Note to Philadelphia students, teachers, and parents: Gov. Wolf sees you.
Five months into his term as Pennsylvania’s chief executive, he has already spent more time in Philadelphia School District buildings than his predecessor, who never visited one.
Wolf said he has seen and heard and read things that worry him. Take the plight of Lingelbach, the Germantown elementary school that ran an operating budget of $160 for the entire year, brought to light in an Inquirer article and flagged by the governor as a problem he needed to address.
“We have schools that have been starved of the resources they need to operate,” Wolf said Friday in his Philadelphia office. “What I saw was great promise. . . . I also saw a lot of problems caused by simple underfunding.”
Wolf, a Democrat, has spent much of the early days of his administration stumping for education funding, crisscrossing the state to make a case for a budget that would pump nearly $1 billion more into public schools – including at least $159 million in new money for Philadelphia.
It’s proving to be a tough sell, to say the least, in the Republican-led legislature.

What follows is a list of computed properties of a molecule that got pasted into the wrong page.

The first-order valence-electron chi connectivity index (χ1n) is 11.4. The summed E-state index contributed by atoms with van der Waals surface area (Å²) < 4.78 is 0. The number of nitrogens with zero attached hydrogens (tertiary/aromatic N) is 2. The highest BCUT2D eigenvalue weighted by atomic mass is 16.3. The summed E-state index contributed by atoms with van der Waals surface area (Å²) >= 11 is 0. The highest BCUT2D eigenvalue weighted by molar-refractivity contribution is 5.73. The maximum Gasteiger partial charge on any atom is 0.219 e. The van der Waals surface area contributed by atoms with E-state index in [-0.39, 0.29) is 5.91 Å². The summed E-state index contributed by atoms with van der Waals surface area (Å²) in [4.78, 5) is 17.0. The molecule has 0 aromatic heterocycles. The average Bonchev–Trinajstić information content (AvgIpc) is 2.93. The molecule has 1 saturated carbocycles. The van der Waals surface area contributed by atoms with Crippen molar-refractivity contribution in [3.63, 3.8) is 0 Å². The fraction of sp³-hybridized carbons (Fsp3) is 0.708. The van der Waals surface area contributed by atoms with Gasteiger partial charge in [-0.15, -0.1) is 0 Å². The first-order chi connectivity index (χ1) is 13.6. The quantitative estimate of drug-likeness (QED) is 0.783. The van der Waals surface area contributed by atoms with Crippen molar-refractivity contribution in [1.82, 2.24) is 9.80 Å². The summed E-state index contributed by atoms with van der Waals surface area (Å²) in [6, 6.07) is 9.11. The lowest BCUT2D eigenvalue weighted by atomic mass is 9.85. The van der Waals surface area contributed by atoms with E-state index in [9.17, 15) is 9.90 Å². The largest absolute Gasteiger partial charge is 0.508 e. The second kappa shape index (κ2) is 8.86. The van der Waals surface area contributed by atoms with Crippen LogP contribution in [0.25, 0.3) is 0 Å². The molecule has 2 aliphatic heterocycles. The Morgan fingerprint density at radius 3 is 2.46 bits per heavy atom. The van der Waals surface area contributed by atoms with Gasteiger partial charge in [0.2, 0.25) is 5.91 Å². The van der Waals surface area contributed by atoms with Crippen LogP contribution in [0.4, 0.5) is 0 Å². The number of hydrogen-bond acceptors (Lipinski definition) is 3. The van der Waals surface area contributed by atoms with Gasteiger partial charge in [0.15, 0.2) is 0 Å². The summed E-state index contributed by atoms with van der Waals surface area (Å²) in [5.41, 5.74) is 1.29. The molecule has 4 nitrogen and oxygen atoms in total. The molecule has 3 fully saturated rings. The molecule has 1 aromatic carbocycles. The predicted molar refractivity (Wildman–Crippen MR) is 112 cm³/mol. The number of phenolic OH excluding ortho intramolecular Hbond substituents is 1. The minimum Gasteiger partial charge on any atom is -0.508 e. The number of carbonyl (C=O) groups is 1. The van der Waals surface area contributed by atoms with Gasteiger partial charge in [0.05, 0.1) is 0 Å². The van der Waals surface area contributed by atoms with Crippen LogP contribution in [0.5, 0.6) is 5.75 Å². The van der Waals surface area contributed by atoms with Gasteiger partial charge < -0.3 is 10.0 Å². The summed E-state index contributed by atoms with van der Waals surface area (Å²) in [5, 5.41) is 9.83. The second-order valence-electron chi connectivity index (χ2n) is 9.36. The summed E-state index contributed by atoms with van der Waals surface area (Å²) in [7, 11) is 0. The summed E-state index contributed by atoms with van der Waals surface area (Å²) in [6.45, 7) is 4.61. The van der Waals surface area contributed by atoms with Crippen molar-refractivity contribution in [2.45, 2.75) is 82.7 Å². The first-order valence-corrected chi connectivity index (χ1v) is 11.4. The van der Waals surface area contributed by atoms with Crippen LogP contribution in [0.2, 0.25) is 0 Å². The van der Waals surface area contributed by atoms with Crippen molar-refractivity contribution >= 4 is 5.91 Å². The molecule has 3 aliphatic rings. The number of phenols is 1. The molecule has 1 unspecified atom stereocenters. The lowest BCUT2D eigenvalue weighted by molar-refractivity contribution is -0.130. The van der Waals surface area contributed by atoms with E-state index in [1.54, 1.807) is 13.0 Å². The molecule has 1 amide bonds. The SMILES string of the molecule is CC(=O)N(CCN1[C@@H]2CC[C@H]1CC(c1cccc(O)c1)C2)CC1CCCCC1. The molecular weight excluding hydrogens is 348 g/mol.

But Wolf is firm: Philadelphia schools matter, even to people in his home territory of York County and other parts of the state more accustomed to considering the state’s largest district unworthy of investment.
Fixing the district is a moral imperative, he said, but it’s more than that.
“This is an investment that actually pays a return, pays a dividend,” said Wolf, who keeps an apartment in Philadelphia and said he planned to spend the weekend in the city. “We have got to get this right, or we pay a price down the road – we have a weaker economy, a weaker democracy, we have overcrowding in prisons.”
Wolf wants to impose a 5 percent tax on extracted natural gas to raise the cash for schools. Pennsylvania is the only natural-gas producing state in the country that lacks such a tax, he said.
“We need to stop being toyed with,” Wolf said. “We need to recognize that if we did have one, like all the other states, we could have money that we could invest in our education system.”
In a wide-ranging interview, Wolf also addressed the future of the School Reform Commission.
His preferred form of governance for the district?
“Local control,” Wolf said.